Are you still with me? We can do the one that I found hardest, 4D, modern hero Thomas Crapper of the plumbing Crappers (you can, today, purchase a toilet with the Thomas Crapper name proudly embossed on its tank). I knew this name and assumed that I’d seen it in the crossword, but it’s never appeared in our grids, in total or just by surname, so who knows. I definitely didn’t have a handle on the quirky biography title called for in this game, and figured it out tentatively on crosses — A GAME OF THRONES. Never watched the show but I’d somehow learned a few titles in the series of books that inspired it, by George R.R. Martin, and none of them was this — turns out the whole series goes by that title, which makes sense, like “The Chronicles of Narnia” or what have you. Perfectly fair.
The rest of the theme answers were more accessible to me, and really entertaining. One was kind of mordant (31A, Amelia Earhart); one was kind of highbrow (34A, Archimedes). I knew only the title for the Elvis pick at 110/112A, but that was enough, it’s famous enough that I probably should have read it at some point. 13D, Willie Mays, is a lifelong favorite, on the other hand, and a wonderful choice. Walt Disney, at 43/44D, might as well have a biography by that name sitting on a shelf somewhere, honestly.
Jeff and I connected after I sent him a crossword I’d written about our other mutual passion: bridge. When we decided to try co-constructing, I sent him this theme. It’s one I’d been kicking around since a friend and I came up with the 23-Across clue/answer pair while solving a different puzzle, but I’d never found a set of theme answers I liked for a 15x15. Jeff was the one who suggested making a Sunday puzzle, which I’d never even attempted to create before, but Jeff was great about helping me out when I got stuck, and I learned a lot.
Thanks so much to Jeff for working with me on this puzzle and pushing me to make the grid the best it could possibly be. Ironically, even though we live in the same Seattle neighborhood, we’ve yet to meet in person — I was studying abroad in Hungary during the entirety of this puzzle’s construction!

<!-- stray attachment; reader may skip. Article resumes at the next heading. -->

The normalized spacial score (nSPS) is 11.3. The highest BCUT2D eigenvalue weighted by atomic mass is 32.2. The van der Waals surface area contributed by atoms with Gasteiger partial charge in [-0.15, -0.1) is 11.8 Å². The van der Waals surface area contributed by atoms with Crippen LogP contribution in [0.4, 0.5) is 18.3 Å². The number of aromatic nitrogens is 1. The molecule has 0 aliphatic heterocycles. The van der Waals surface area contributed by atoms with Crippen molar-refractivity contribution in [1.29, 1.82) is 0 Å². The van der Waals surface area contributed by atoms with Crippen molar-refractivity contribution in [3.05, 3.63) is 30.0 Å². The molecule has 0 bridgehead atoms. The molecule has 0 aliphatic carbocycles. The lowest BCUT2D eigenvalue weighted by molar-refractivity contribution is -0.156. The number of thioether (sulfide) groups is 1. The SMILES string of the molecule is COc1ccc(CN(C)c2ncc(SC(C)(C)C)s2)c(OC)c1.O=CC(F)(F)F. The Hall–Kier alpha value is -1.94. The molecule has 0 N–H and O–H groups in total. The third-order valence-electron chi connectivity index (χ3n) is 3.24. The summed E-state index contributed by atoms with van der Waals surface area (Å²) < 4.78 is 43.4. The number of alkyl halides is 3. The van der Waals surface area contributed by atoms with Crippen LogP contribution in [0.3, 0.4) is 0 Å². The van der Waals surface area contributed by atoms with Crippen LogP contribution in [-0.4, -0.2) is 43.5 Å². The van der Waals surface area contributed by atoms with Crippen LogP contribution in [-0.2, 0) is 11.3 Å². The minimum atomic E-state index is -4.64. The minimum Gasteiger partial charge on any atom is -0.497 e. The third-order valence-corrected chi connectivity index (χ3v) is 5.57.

Great fun to help Sophia develop this idea. She’s in college now, so doesn’t have that much time for crossword construction. But after she graduates, I think she could rise all the way to the top, if she decides to put more time into it.
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【不】【知】【道】【为】【什】【么】，【苏】【阿】【姨】【这】【句】【友】【情】【提】【醒】【却】【触】【怒】【了】【尤】【雪】【霏】，【她】【似】【乎】【觉】【得】【眼】【前】【的】【苏】【阿】【姨】【很】【是】【多】【管】【闲】【事】，【于】【是】【很】【没】【好】【气】【的】【说】：“【好】【了】【好】【了】，【知】【道】，【知】【道】，【你】【忙】【你】【的】【去】【吧】！” 【很】【显】【然】，【尤】【雪】【霏】【是】【觉】【得】【这】【个】【护】【工】【在】【自】【己】【面】【前】【实】【在】【是】【太】【碍】【眼】【了】。【而】【现】【在】，【她】【尤】【雪】【霏】【也】【没】【有】【心】【情】【和】【这】【个】【老】【阿】【姨】【纠】【缠】。 【苏】【阿】【姨】【有】【些】【吃】【惊】，【不】【由】【后】【退】【了】
【端】【王】【府】【里】【面】【十】【分】【的】【静】【谧】，【苏】【念】【儿】【似】【乎】【慢】【慢】【习】【惯】【了】【这】【种】【冷】【清】。 【比】【起】【一】【开】【始】【来】【到】【这】【里】【的】【无】【所】【适】【从】，【现】【在】【她】【倒】【是】【有】【些】【明】【白】【了】【这】【里】【布】【置】【的】【用】【意】。【越】【是】【看】【似】【无】【欲】【无】【求】【之】【人】，【反】【而】【越】【是】【不】【简】【单】。 【皇】【上】【不】【喜】【欢】【铺】【张】【浪】【费】，【比】【起】【太】【子】【府】【的】【金】【碧】【辉】【煌】，【端】【王】【府】【恐】【怕】【才】【是】【他】【最】【中】【意】【的】【地】【方】。 【苏】【念】【儿】【抬】【头】【看】【了】【一】【眼】，【他】【正】【在】【棋】【局】【前】【苦】
【网】【友】【们】【的】【态】【度】【各】【异】，【置】【身】【其】【中】【的】【人】【反】【应】【也】【各】【不】【相】【同】。 【休】【息】【室】【里】，【白】【灵】【脸】【色】【惨】【白】【地】【瘫】【倒】，【然】【后】【猛】【地】【惊】【醒】【似】【地】，【慌】【张】【地】【四】【处】【摸】【手】【机】。 【摸】【到】【之】【后】，【拨】【通】【柳】【肃】【的】【电】【话】【一】【瞬】，【她】【仿】【佛】【抓】【住】【了】【最】【后】【一】【根】【救】【命】【稻】【草】，【双】【眼】【放】【光】【地】【喊】： “【柳】【总】！【救】【我】！【救】【我】！” 【妆】【容】【精】【致】【却】【形】【容】【狼】【狈】【的】【女】【子】【开】【始】【崩】【溃】【地】【大】【哭】：“【我】【求】【你】，
“【在】【的】，【你】【找】【老】【爷】【有】【事】【情】？【我】【去】【找】【他】。”【那】【个】【打】【扫】【卫】【生】【的】【阿】【姨】【在】【见】【到】【陆】【子】【墨】【之】【后】，【便】【赶】【紧】【对】【陆】【子】【墨】【说】【道】。 【生】【怕】【怠】【慢】【了】【陆】【子】【墨】。 “【好】，【那】【就】【麻】【烦】【了】。”【陆】【子】【墨】【见】【状】，【便】【对】【阿】【姨】【赶】【紧】【道】【谢】。 “【不】【麻】【烦】【不】【麻】【烦】【的】，【应】【该】【的】，【您】【稍】【等】【啊】。”【那】【个】【打】【扫】【卫】【生】【的】【阿】【姨】【说】【完】【之】【后】，【便】【赶】【紧】【去】【楼】【上】【找】【了】【顾】【怀】【斌】。 【陆】【子】【墨】【见】彩色高清跑狗图“【对】【了】，【顾】【少】【爷】【的】【亲】【戚】【中】【有】【没】【有】【一】【个】【姓】【叶】【的】【公】【子】？”【沈】【秋】【月】【忽】【然】【开】【口】【问】【道】，【上】【次】【忽】【然】【出】【现】【的】【那】【个】【叶】【公】【子】，【她】【到】【现】【在】【都】【没】【想】【明】【白】【他】【到】【底】【什】【么】【来】【历】，【所】【以】【她】【干】【脆】【从】【顾】【逸】【辰】【这】【里】【入】【手】，【看】【能】【不】【能】【问】【出】【个】【结】【果】【来】。 “【姓】【叶】【的】？”【顾】【逸】【辰】【想】【了】【一】【会】【后】【说】【道】，“【我】【的】【亲】【戚】【里】【没】【有】【姓】【叶】【的】，【你】【问】【这】【个】【干】【什】【么】？” “【我】【有】【个】【朋】【友】【在】
“【原】【来】【如】【此】，【利】【用】【冷】【热】【温】【差】【过】【大】【么】……” 【牧】【修】【文】【看】【着】【这】【一】【幕】，【瞬】【间】【明】【白】【了】【冉】【秋】【灵】【的】【意】【图】。 “【可】【是】【这】【样】【也】【有】【一】【个】【问】【题】。”【修】【千】【刃】【此】【时】【也】【来】【到】【了】【这】【里】，【他】【抬】【头】【看】【着】【天】【空】【上】【不】【断】【划】【破】【天】【际】【的】【火】【团】，【说】【道】。 “【是】【啊】，【有】【个】【严】【重】【的】【问】【题】，【冉】【秋】【灵】【不】【可】【能】【不】【知】【道】。”【牧】【修】【文】【眯】【着】【眼】【睛】【喃】【喃】【开】【口】。 … “【可】【恶】，【竟】【然】
【此】【话】【一】【出】，【几】【个】【长】【老】【脸】【色】【一】【变】。 【若】【是】【真】【的】，【那】【比】【在】【外】【布】【置】【的】【装】【置】【更】【危】【险】，【他】【还】【有】【可】【能】【在】【山】【谷】【内】【部】【设】【了】【局】！ 【若】【是】【他】【们】【直】【接】【把】【这】【消】【失】【给】【放】【了】【出】【去】，【邯】【山】【就】【一】【定】【会】【变】【了】【计】【划】，【或】【者】【是】【寻】【找】【另】【一】【个】【方】【法】。 【如】【果】【他】【们】【在】【山】【谷】【内】【有】【内】【应】，【那】【他】【们】【的】【人】【偷】【偷】【溜】【进】【去】，【也】【不】【会】【让】【人】【察】【觉】【到】【什】【么】。 【这】【一】【下】【子】，【众】【人】【纷】【纷】【陷】【入】
【达】【姬】【茫】【然】【无】【措】【地】【站】【在】【街】【边】，【看】【着】【偶】【尔】【走】【过】【的】【行】【人】，【一】【身】【绛】【红】【色】【的】【粗】【布】【短】【袄】、【藏】【青】【色】【的】【麻】【布】【长】【裙】【也】【无】【损】【她】【半】【点】【容】【光】【和】【妙】【曼】【至】【极】【的】【身】【姿】。 【这】【是】【哪】【里】【呀】？【她】【又】【是】【谁】？【怎】【么】【会】【出】【现】【在】【这】【里】？【全】【然】【陌】【生】【的】【街】【道】，【全】【然】【陌】【生】【的】【面】【孔】，【她】【该】【何】【去】【何】【从】【呀】？【她】【甚】【至】【连】【自】【己】【长】【什】【么】【样】【都】【不】【知】【道】。 【看】【到】【一】【家】【还】【关】【着】【门】【的】【店】【铺】【门】【口】【有】【个】【水】